Longwood Plantation – Natchez, Mississippi

Longwood Plantation.jpgTake a Tour of the Longwood Plantation. The Longwood Plantation, also known as Nutt’s Folly, whose construction began in the 1860s, is certainly a unique looking plantation building. Rather than the usual Greek Revival style that was so popular in the South during that era, the builder chose to create a multistory, octagonal, Oriental Revival style. The house is six stories tall, encompasses 30,000 square feet, and has a large byzantine styled dome.

Dr. Haller Nutt funded the construction of his plantation house, but a Philadelphia architect named Samuel Sloan designed it. As the house neared completion, the Civil War broke out and construction halted. The workers were needed at home, so they left the house in an unfinished state. Fortunately, construction of the exterior was complete; only the inside of the massive home that was never finished. The house has 32 rooms, but only 9 were completed.

In 1864, Dr. Nutt died. His wife, however, continued to live in the first floor of the house. This first floor still holds a number of original furnishings and belongings, which means that a tour of the house is like stepping back in time. In fact, touring the upper floors or this architectural masterpiece is like entering a world where time stands still.

Even through years of neglect and abandonment, the house survived. Known around the nation as the most beautiful, as well as the largest, of the octagonal houses, the Longwood Plantation is a National Historic Landmark and registered on the National Register of Historic Places.

The Pilgrimage Garden Club runs the property, as well as many other historic houses in the area. Visitors can take tours of the home and grounds to learn more about Dr. Haller Nutt and see just what it might have been like to live on a plantation. You can find out more about the Longwood Plantation as well as the other houses the Pilgrimage Garden Club runs by visiting their website at natchezpilgrimage.com.

The Longwood Plantation is a place that anyone who is visiting the area around Natchez, Mississippi should strive to visit. It is one of the most often visited and photographed places around Natchez, and has even been featured on television specials.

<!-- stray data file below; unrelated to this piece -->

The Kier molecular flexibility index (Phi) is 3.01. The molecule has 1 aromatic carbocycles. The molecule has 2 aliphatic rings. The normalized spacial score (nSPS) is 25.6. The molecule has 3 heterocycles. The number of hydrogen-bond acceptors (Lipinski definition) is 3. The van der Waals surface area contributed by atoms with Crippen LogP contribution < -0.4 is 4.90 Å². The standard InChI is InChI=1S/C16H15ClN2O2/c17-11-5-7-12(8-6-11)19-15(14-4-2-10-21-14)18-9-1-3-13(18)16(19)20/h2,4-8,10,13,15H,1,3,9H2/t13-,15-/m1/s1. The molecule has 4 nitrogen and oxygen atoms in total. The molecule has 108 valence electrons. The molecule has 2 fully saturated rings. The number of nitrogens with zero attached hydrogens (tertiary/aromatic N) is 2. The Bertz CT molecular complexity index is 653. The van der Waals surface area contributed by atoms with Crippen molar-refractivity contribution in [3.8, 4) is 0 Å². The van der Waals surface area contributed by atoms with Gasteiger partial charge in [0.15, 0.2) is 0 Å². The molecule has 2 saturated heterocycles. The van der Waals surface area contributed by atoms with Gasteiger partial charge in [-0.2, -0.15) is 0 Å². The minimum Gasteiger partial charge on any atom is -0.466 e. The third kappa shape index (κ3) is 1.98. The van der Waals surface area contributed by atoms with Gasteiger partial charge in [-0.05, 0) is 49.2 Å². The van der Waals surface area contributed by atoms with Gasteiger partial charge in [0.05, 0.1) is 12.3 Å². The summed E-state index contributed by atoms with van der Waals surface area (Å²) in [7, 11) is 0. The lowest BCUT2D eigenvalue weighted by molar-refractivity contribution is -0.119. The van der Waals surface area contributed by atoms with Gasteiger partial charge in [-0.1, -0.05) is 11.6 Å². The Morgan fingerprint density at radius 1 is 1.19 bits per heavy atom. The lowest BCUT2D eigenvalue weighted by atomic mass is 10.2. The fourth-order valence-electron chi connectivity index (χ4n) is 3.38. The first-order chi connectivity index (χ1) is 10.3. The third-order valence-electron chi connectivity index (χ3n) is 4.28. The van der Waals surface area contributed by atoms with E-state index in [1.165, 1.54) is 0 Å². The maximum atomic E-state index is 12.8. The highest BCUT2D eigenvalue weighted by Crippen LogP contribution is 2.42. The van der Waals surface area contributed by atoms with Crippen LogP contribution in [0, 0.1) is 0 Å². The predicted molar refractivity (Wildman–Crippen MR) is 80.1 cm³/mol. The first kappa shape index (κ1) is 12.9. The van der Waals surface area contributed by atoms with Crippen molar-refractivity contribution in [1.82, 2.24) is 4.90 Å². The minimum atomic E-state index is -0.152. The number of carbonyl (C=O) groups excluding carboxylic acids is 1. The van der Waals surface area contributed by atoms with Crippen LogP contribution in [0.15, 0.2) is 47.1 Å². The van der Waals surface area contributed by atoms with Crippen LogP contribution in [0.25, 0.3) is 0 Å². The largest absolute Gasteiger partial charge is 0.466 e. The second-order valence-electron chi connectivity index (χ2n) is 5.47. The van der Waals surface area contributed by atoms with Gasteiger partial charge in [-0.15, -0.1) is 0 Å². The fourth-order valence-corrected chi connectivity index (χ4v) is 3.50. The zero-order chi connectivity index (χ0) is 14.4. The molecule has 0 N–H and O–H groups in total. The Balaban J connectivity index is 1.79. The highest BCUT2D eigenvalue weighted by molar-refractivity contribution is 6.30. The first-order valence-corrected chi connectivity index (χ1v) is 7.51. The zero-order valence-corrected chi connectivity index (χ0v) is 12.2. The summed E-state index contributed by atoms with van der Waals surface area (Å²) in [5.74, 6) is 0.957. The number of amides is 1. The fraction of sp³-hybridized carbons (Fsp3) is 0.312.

Few other places in the nation embody the lavishness of the South, and travelers will be hard pressed to find a building that is as unique and in as beautiful a setting as this plantation.

Address:

140 Lower Woodville Road
Natchez, MS 39120-4412
P.O. Box 347
Natchez, MS 39121
Phone: 601.442.5193
Fax: 601.446.8687
Toll-Free: 1.800.647.6742

Comments

  1. To hold a wedding at the plantation you may call Bonnie Woodard at the Carriage House 601-445-5151 about weddings at Longwood or Stanton Hall. For weddings in other Natchez mansions, plus Bed & Breakfast info, rehearsal dinner sites, etc. call 800-647-6742 or 601-446-6631.

  2. Jim Green says:

    We have been to Natchez on about six different occasions. Had never visited Longwood until this past weekend. This was no doubt my most fasinated and enjoyable tour. My daughter and son-in-law came with us and now they are hooked on touring homes.
    Jim & Rosetta Green
    Lafayette, La.

  3. KATHERINE ALFORD says:

    Longwood is one of the most interesting pieces of history I have ever seen. I will be going back today to take my 87 year old mother–it’s a part of history she needs to see. We live about 2 hours from Natchez and it is well worth the drive. The entry price is very affordable. It’s a good family attraction. Today will be my 3 visit.

  4. David B. Kelly says: